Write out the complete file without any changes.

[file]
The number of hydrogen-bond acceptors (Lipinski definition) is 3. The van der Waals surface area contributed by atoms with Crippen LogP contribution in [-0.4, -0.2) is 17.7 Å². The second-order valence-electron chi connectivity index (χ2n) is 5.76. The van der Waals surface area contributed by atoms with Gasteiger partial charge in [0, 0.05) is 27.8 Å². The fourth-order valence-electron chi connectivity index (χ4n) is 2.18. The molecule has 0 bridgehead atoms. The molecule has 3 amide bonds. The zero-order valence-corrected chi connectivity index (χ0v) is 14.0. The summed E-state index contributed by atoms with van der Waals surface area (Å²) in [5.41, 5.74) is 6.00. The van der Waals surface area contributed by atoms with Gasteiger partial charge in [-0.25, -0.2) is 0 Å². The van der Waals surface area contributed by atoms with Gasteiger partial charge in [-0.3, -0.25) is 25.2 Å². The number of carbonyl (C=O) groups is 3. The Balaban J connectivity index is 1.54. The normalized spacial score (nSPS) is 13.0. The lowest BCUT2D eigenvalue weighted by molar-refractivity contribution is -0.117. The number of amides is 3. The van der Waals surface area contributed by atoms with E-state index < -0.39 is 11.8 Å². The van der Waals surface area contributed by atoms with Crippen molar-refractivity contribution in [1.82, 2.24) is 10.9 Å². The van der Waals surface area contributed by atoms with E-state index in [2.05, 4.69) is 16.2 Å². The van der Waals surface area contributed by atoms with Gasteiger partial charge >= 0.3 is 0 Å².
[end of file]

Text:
The number of hydrogen-bond acceptors (Lipinski definition) is 3. The van der Waals surface area contributed by atoms with Crippen LogP contribution in [-0.4, -0.2) is 17.7 Å². The second-order valence-electron chi connectivity index (χ2n) is 5.76. The van der Waals surface area contributed by atoms with Gasteiger partial charge in [0, 0.05) is 27.8 Å². The fourth-order valence-electron chi connectivity index (χ4n) is 2.18. The molecule has 0 bridgehead atoms. The molecule has 3 amide bonds. The zero-order valence-corrected chi connectivity index (χ0v) is 14.0. The summed E-state index contributed by atoms with van der Waals surface area (Å²) in [5.41, 5.74) is 6.00. The van der Waals surface area contributed by atoms with Gasteiger partial charge in [-0.25, -0.2) is 0 Å². The van der Waals surface area contributed by atoms with Gasteiger partial charge in [-0.3, -0.25) is 25.2 Å². The number of carbonyl (C=O) groups is 3. The Balaban J connectivity index is 1.54. The normalized spacial score (nSPS) is 13.0. The lowest BCUT2D eigenvalue weighted by molar-refractivity contribution is -0.117. The number of amides is 3. The van der Waals surface area contributed by atoms with E-state index < -0.39 is 11.8 Å². The van der Waals surface area contributed by atoms with Crippen molar-refractivity contribution in [1.82, 2.24) is 10.9 Å². The van der Waals surface area contributed by atoms with E-state index in [2.05, 4.69) is 16.2 Å². The van der Waals surface area contributed by atoms with Gasteiger partial charge >= 0.3 is 0 Å².